The workhouse is not intended to serve any penal or remuneratory purpose; and it ought not to be used for punishing the dissolute, or rewarding the well-conducted pauper. If it is attempted by means of the workhouse to attain comparatively unimportant ends for which it is not fitted, there is a danger of not attaining the important end for which it is fitted. Many, probably a majority, of the inmates of a workhouse, have become such by want of prudence on their own part; but it is manifestly impossible to distinguish in the mode of relief the various shades of character which have led to pauperism. In administering relief through a workhouse, necessary food, raiment,  and lodging, are all that can be safely offered in any case; and  less than such necessaries can be afforded in none. The following objections may be raised in reply to these arguments.

1st - That the Commissioners have repeatedly pressed on Boards of Guardiians the expediency of relieving women with bastard children in the workhouse only.

2nd - That it is sometimes necessary in towns to separate the women of infamous and thoroughly abandoned character from the  other female inmates.

The Commissioners feel convinced that relief to able-bodied women of any class should, as far as possible, be given in a workhouse; not only because of the evils which would result from relief in aid of wages, but because in the case of an able-bodied woman, her means of support are uncertain, and far more difficult to determine with precision than those of other paupers. The Commissioners, however, have forborne from pressing this opinion on Boards of Guardians with regard to widows with families, believing that in general the Boards of Guardians from not thoroughly apprehending the evils of out-door relief, would be disposed to consider as severe any regulation withholding relief of this nature from a clas sof persons whose circumstances justly excite their sympathy. The separation of certain abandoned persons from the other inmates rests not on the consideration of their past conduct, but on that of their present habits and character. Their separation from the other inmates is necessary for the maintenance of order in the workhouse; and it has even been suggested that it would be expedient to form a central receptacle in which the riotous and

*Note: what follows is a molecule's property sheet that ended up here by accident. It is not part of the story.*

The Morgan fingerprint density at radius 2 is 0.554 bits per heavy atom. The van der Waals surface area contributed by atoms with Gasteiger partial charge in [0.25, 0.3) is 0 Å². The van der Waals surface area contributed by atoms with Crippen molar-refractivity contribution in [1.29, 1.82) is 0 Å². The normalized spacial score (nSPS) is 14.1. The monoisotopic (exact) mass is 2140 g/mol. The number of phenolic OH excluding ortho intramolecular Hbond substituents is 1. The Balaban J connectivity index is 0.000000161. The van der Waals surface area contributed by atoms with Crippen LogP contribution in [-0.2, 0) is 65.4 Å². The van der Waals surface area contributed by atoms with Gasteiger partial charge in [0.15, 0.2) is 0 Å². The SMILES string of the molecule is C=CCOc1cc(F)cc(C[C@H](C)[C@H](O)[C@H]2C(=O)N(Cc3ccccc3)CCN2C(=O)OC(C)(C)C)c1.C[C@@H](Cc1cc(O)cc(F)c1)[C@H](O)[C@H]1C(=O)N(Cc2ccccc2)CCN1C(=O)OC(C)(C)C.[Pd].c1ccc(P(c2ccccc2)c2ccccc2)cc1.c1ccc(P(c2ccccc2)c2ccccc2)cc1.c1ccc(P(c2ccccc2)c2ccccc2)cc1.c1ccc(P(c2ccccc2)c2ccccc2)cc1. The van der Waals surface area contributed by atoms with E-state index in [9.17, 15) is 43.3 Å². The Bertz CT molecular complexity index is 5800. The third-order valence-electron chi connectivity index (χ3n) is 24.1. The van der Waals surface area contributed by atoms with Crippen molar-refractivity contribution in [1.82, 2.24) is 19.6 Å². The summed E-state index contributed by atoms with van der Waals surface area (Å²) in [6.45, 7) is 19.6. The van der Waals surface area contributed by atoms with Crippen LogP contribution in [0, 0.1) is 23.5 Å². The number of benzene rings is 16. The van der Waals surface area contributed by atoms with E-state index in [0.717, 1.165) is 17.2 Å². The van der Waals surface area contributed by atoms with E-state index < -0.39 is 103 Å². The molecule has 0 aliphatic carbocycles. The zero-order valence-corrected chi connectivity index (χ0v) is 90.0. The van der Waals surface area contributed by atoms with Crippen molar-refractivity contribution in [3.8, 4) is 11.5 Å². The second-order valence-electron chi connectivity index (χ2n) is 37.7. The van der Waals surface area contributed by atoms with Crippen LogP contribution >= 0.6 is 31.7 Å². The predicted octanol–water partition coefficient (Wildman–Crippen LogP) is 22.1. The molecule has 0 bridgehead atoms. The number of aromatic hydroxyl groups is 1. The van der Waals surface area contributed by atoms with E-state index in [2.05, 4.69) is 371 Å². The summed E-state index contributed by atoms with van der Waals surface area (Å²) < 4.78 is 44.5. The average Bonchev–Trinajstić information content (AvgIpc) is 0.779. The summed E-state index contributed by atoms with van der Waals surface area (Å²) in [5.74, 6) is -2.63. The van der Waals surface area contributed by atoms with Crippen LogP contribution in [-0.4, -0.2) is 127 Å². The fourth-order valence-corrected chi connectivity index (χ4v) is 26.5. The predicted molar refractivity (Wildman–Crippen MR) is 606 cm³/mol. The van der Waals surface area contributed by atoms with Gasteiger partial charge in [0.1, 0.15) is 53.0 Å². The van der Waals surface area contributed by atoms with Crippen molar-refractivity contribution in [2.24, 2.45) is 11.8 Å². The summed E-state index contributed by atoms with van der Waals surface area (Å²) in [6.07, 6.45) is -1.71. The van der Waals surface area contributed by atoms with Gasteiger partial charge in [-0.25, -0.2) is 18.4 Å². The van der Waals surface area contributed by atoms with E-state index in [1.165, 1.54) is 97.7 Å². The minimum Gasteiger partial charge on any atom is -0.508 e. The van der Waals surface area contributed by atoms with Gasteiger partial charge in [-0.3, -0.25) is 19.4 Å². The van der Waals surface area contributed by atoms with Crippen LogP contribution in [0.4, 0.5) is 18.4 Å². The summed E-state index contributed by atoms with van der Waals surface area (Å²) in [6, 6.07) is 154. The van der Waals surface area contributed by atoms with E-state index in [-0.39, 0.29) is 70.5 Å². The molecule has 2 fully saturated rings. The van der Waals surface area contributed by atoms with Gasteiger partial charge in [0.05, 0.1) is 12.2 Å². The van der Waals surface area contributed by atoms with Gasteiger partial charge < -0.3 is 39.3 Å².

abandoned prostitutes from the several London Unions might be  congregated and subjected to peculiar regulations.
It will be evident therefore, that, if on the one hand it is 
inexpedient that the necessary support of the destitute should be converted into an appatent reward of good character, but a real premium on improvidence; so, on the other hand, it was not the intention of the legislature to constitute the Board of Guardians a tribunal for the punishment of past profligacy by any varieties in the mode of administering in-door relief. 
Source: 6th Report of the Poor Law Commissioners 1840
England and Wales plus Ireland pp 1-486
Appendix A pp 081-117
Submitted by Alan Longbottom

Link to an Extract from an account of the mode of supplying a country parish with a midwife. by Rev Mr Dolling, late Vicar of Aldenham, Herts. pp 126-128 Dated 6th Aug 1797.

Link to an Extract from an account of a charity for assisting the female poor, at the period of their lying-in